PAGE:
Interested in trying your hand at brewing your own beer? You’re not alone. In 2012, the American Homebrewers Association estimated there were over 1 million homebrewers in the U.S., and the number is climbing quickly. Homebrewing is fun, relatively easy to get started, environmentally friendly, and allows you, the brewer, to be creative and craft beverages to your own specific tastes.
This is a very simple overview of the process of malt extract brewing; this article will not teach you how to brew beer. Be sure to follow all directions on your homebrew kit. Most first-time brewers start with a malt extract recipe. It requires less equipment and fewer steps than other brewing recipes, yet
still produces a quality, homebrewed beer.
There are 3 primary sections to the malt extract homebrewing process:
- Brew Day
- Bottling or Kegging
Brewing can only begin once you’ve gathered all equipment and ingredients and completed the necessary cleaning and sanitizing. Many homebrewers cite sanitation as the most important part of homebrewing. Any debris can harbor unwanted yeast or microbes that may contaminate your beer. It’s a good idea to read through the complete directions on your kit BEFORE your brew day, to be certain you have all the equipment and ingredients you need and can estimate how much time is required.
Once everything is ready, your brew day will consist of soaking malted barley in hot water to release the malt sugars, then boiling the malt sugar solution with hops for seasoning. You’ll allow the solution to cool and add yeast to begin fermentation. Finally, you’ll transfer the solution, now called wort, to your fermenter and find a good place to store it for the next part of the process.
After your brew day, your beer will need to ferment for 1 – 2 weeks. Homebrewing is a good way to learn patience! You’ll want to store your fermenter somewhere with steady temperatures. Your brew kit directions will give you a range of optimal temperatures.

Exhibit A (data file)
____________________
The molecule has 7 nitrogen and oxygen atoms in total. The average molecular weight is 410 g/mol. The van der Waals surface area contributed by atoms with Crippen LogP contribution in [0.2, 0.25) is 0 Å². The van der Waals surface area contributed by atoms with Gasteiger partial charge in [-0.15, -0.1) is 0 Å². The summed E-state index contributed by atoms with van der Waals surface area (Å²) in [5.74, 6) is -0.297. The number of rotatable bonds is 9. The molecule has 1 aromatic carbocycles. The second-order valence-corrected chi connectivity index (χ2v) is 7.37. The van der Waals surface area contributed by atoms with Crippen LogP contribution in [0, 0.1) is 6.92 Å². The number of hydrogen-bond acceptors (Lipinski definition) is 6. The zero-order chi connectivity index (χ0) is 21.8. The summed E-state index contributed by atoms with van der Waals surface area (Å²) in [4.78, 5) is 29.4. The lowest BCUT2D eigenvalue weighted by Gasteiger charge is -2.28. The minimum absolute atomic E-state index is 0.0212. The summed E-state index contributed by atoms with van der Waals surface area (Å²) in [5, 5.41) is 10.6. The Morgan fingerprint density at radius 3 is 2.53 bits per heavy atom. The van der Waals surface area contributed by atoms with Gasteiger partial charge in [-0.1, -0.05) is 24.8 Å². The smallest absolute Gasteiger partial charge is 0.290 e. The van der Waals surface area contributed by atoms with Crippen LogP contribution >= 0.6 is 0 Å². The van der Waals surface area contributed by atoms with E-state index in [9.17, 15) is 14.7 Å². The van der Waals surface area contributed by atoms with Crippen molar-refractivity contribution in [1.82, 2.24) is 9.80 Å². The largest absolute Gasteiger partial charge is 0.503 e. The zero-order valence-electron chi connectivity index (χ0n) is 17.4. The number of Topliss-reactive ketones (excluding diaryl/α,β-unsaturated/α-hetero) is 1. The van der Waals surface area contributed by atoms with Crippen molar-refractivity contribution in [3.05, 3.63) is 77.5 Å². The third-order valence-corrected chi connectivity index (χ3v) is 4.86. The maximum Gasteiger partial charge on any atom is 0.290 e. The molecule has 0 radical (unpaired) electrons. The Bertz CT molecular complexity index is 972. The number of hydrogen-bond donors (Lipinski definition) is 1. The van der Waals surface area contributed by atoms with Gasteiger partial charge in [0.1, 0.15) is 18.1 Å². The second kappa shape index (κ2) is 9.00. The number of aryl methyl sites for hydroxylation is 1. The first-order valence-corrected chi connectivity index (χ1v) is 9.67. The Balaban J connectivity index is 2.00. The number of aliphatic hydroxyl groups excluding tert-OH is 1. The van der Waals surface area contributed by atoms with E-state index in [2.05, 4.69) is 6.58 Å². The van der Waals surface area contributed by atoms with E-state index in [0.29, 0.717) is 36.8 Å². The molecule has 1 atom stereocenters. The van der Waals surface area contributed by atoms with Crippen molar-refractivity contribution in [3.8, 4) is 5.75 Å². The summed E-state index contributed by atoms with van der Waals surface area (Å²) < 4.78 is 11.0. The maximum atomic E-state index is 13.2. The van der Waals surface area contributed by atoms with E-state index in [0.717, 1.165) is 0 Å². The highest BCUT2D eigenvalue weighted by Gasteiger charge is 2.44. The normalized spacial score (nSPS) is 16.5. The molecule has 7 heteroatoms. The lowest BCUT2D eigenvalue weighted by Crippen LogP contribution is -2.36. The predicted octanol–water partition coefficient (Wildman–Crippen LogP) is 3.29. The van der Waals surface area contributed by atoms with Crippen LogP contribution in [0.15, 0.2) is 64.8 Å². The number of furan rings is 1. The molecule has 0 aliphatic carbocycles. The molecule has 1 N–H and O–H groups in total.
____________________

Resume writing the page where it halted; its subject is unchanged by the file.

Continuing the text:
During fermentation, the yeast is fermenting the sugars, releasing CO2 and ethyl alcohol. Bubbling at the fermenter’s airlock or frothy foam on top of the wort are visible signs of fermentation. Typically, fermentation takes 7-10 days, and you can bottle or keg your beer after 14 – 28 days.
Bottling or Kegging
Most first-time brewers bottle their beer, since it’s easier and, at least up front, less expensive than kegging. Before bottling, you will add a little bit of fermentable sugar to the beer. This step is called priming. It allows the yeast to convert to CO2, and is what actually carbonates the beer.
After priming, you’ll carefully siphon the beer from the fermenter into a cleaned and sanitized bottling bucket with an attached spigot and bottle filler. Once you fill the bottles, you’ll cap them with a sanitized capper, and store them at room temperature for 2-3 weeks to allow the beer time to carbonate.
Finally, it will be time to chill, open and take your first taste of beer you brewed yourself.